This suggests that the Bank's next economic projections will incorporate a less optimistic world growth track - perhaps half way towards the more pessimistic scenario discussed in the March MPS. As far as the domestic economy is concerned, data has tended to verify the Bank's view of economic activity in recent months. Q4 GDP, while slightly weaker than the market expected, was roughly in line with the RBNZ's view (allowing for the impact of revisions). Indicators suggest that further growth of around 0.6% qoq can be expected in Q2, just a touch weaker than the RBNZ expected.

Retail sales appear to have begun to lift in February and housing market indicators have improved (more so in the secondary market than in the new home building market). In addition, the number of job ads has remained at a high level (perhaps helped by the impact of skill shortages on the level of repeat advertising).

Up until very recently, both business and consumer confidence indicators had remained very robust. However, the most recent QSBO business survey showed a sharp fall in business confidence from +21 to -12 (in seasonally adjusted terms). Similarly, both the Colmar Brunton and TV3 surveys have pointed to a recent decline in consumer confidence (although the level of confidence remains well into positive territory).

The decline in confidence likely reflects a number of factors, including greater media attention given to the extent of economic weakening in many of New Zealand's trading partners, the reported onset of drought conditions in some parts of New Zealand and a renewed weakening in the NZD.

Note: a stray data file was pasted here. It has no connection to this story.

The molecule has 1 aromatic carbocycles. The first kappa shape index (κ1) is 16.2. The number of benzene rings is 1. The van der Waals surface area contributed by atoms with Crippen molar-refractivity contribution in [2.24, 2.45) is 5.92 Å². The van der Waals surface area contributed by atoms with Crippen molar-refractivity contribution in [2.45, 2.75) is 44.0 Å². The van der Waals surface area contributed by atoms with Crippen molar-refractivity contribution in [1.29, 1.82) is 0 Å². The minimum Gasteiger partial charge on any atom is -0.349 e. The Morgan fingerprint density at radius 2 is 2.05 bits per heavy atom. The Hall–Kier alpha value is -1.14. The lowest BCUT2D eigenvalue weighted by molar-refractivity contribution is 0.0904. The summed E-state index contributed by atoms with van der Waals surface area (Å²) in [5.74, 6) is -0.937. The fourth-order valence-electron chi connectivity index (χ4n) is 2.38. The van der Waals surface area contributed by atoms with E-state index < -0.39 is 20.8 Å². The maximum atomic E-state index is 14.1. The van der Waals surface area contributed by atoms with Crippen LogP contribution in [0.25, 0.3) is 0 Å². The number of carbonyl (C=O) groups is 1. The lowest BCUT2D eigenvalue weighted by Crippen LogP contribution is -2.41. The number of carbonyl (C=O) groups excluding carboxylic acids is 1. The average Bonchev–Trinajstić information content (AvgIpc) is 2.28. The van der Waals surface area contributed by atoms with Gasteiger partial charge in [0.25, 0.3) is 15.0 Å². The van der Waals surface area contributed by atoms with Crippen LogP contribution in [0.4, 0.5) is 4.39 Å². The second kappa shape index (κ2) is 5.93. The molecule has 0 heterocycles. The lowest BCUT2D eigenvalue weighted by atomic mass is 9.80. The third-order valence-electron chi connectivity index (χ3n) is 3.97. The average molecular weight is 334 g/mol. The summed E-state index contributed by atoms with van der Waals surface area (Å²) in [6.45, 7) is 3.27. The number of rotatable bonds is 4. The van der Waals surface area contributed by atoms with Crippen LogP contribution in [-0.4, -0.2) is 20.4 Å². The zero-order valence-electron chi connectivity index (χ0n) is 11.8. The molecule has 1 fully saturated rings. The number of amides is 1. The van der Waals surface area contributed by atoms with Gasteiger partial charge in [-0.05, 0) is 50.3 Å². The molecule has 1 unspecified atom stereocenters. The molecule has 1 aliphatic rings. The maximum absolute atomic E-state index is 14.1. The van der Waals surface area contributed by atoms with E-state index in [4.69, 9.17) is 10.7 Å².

Importantly, QSBO indicators of actual activity remain much more robust than indicated by the confidence data. This suggests that economic weakness is more imagined than actual at this point. However, as the Reserve Bank of Australia concluded last week, there remains a significant risk that weak expectations become self-fulfilling, especially if consumer confidence declines further in reaction.

Whereas the plunge in business confidence last year was driven to some extent by businesses desire to send a message of discontent to the Government, the most recent fall (while moderate in comparison) is driven by more genuine concerns, and therefore more likely to impact on firms' behaviour.

The combined impact of the factors above is that RBNZ's forecast of 3Ÿ% growth between Q1 2001 and Q2 2002 may be difficult to achieve. Our own forecast is for growth of 2.6% over that period (close to our view of the economy's present potential rate but weaker than the Bank's assessment of 3%). Therefore, the Bank's estimate of the output gap is likely to imply an easing in medium-term inflation pressures over the period ahead compared to the projections contained in the March MPS.

The picture of declining inflation pressures was supported by the QSBO. The net proportion of respondents reporting an increase in selling prices over the past three months declined substantially from + 33 to +16 - the lowest level reported since Q4 1999. Similarly, the net proportion expecting to raise prices over the next three months fell from +34 to +13. Amongst retailers, the net proportion of retailers expecting to raise prices declined from +44 to +30 (and a peak of +55 in Q3 2000).